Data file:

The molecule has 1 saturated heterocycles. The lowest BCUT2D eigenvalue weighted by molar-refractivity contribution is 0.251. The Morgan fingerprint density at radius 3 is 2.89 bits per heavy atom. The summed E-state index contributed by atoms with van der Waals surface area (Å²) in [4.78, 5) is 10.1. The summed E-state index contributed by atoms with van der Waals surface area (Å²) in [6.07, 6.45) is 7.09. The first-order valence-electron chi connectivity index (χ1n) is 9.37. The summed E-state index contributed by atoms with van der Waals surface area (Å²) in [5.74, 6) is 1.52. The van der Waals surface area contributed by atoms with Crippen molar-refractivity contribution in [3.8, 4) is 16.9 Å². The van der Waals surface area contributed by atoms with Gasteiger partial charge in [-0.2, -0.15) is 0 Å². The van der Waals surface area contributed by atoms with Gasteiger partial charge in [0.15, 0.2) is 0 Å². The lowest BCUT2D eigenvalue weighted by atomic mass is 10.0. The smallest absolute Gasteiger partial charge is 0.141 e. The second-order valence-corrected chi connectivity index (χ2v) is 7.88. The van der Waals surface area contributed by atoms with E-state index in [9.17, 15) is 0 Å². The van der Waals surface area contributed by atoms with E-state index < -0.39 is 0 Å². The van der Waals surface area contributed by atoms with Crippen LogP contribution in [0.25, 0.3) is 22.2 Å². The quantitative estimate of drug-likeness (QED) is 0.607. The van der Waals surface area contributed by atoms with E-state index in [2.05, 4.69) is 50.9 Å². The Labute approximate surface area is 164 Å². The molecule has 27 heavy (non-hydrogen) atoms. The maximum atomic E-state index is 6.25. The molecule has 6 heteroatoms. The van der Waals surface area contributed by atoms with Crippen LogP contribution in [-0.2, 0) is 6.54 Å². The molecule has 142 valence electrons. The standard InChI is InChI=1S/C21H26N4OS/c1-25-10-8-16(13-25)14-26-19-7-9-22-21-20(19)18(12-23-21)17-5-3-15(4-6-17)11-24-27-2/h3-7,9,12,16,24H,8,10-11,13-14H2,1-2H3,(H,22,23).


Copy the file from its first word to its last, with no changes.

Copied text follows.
The molecule has 1 saturated heterocycles. The lowest BCUT2D eigenvalue weighted by molar-refractivity contribution is 0.251. The Morgan fingerprint density at radius 3 is 2.89 bits per heavy atom. The summed E-state index contributed by atoms with van der Waals surface area (Å²) in [4.78, 5) is 10.1. The summed E-state index contributed by atoms with van der Waals surface area (Å²) in [6.07, 6.45) is 7.09. The first-order valence-electron chi connectivity index (χ1n) is 9.37. The summed E-state index contributed by atoms with van der Waals surface area (Å²) in [5.74, 6) is 1.52. The van der Waals surface area contributed by atoms with Crippen molar-refractivity contribution in [3.8, 4) is 16.9 Å². The van der Waals surface area contributed by atoms with Gasteiger partial charge in [-0.2, -0.15) is 0 Å². The van der Waals surface area contributed by atoms with Gasteiger partial charge in [0.15, 0.2) is 0 Å². The lowest BCUT2D eigenvalue weighted by atomic mass is 10.0. The smallest absolute Gasteiger partial charge is 0.141 e. The second-order valence-corrected chi connectivity index (χ2v) is 7.88. The van der Waals surface area contributed by atoms with E-state index in [9.17, 15) is 0 Å². The van der Waals surface area contributed by atoms with E-state index < -0.39 is 0 Å². The van der Waals surface area contributed by atoms with Crippen LogP contribution in [0.25, 0.3) is 22.2 Å². The quantitative estimate of drug-likeness (QED) is 0.607. The van der Waals surface area contributed by atoms with E-state index in [2.05, 4.69) is 50.9 Å². The Labute approximate surface area is 164 Å². The molecule has 27 heavy (non-hydrogen) atoms. The maximum atomic E-state index is 6.25. The molecule has 6 heteroatoms. The van der Waals surface area contributed by atoms with Crippen LogP contribution in [-0.2, 0) is 6.54 Å². The molecule has 142 valence electrons. The standard InChI is InChI=1S/C21H26N4OS/c1-25-10-8-16(13-25)14-26-19-7-9-22-21-20(19)18(12-23-21)17-5-3-15(4-6-17)11-24-27-2/h3-7,9,12,16,24H,8,10-11,13-14H2,1-2H3,(H,22,23).